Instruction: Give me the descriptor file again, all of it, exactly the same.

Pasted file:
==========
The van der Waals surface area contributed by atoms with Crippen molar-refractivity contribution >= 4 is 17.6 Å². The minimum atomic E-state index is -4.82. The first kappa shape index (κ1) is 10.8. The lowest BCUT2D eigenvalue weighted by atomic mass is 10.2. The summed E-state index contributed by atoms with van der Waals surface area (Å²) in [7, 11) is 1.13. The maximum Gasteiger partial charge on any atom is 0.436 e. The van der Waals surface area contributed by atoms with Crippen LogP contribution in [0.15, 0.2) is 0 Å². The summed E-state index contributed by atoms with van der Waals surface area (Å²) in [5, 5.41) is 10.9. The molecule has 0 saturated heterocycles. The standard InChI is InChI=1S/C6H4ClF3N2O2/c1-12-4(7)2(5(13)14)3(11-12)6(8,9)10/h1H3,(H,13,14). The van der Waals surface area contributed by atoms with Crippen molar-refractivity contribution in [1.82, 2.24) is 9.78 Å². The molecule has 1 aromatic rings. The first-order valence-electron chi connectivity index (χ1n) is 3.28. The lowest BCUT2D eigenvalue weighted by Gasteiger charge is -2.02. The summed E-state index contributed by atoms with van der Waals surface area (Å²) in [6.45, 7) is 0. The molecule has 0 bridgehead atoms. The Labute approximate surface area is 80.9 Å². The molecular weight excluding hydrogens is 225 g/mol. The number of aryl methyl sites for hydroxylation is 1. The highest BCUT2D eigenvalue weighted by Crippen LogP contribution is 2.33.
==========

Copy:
The van der Waals surface area contributed by atoms with Crippen molar-refractivity contribution >= 4 is 17.6 Å². The minimum atomic E-state index is -4.82. The first kappa shape index (κ1) is 10.8. The lowest BCUT2D eigenvalue weighted by atomic mass is 10.2. The summed E-state index contributed by atoms with van der Waals surface area (Å²) in [7, 11) is 1.13. The maximum Gasteiger partial charge on any atom is 0.436 e. The van der Waals surface area contributed by atoms with Crippen LogP contribution in [0.15, 0.2) is 0 Å². The summed E-state index contributed by atoms with van der Waals surface area (Å²) in [5, 5.41) is 10.9. The molecule has 0 saturated heterocycles. The standard InChI is InChI=1S/C6H4ClF3N2O2/c1-12-4(7)2(5(13)14)3(11-12)6(8,9)10/h1H3,(H,13,14). The van der Waals surface area contributed by atoms with Crippen molar-refractivity contribution in [1.82, 2.24) is 9.78 Å². The molecule has 1 aromatic rings. The first-order valence-electron chi connectivity index (χ1n) is 3.28. The lowest BCUT2D eigenvalue weighted by Gasteiger charge is -2.02. The summed E-state index contributed by atoms with van der Waals surface area (Å²) in [6.45, 7) is 0. The molecule has 0 bridgehead atoms. The Labute approximate surface area is 80.9 Å². The molecular weight excluding hydrogens is 225 g/mol. The number of aryl methyl sites for hydroxylation is 1. The highest BCUT2D eigenvalue weighted by Crippen LogP contribution is 2.33.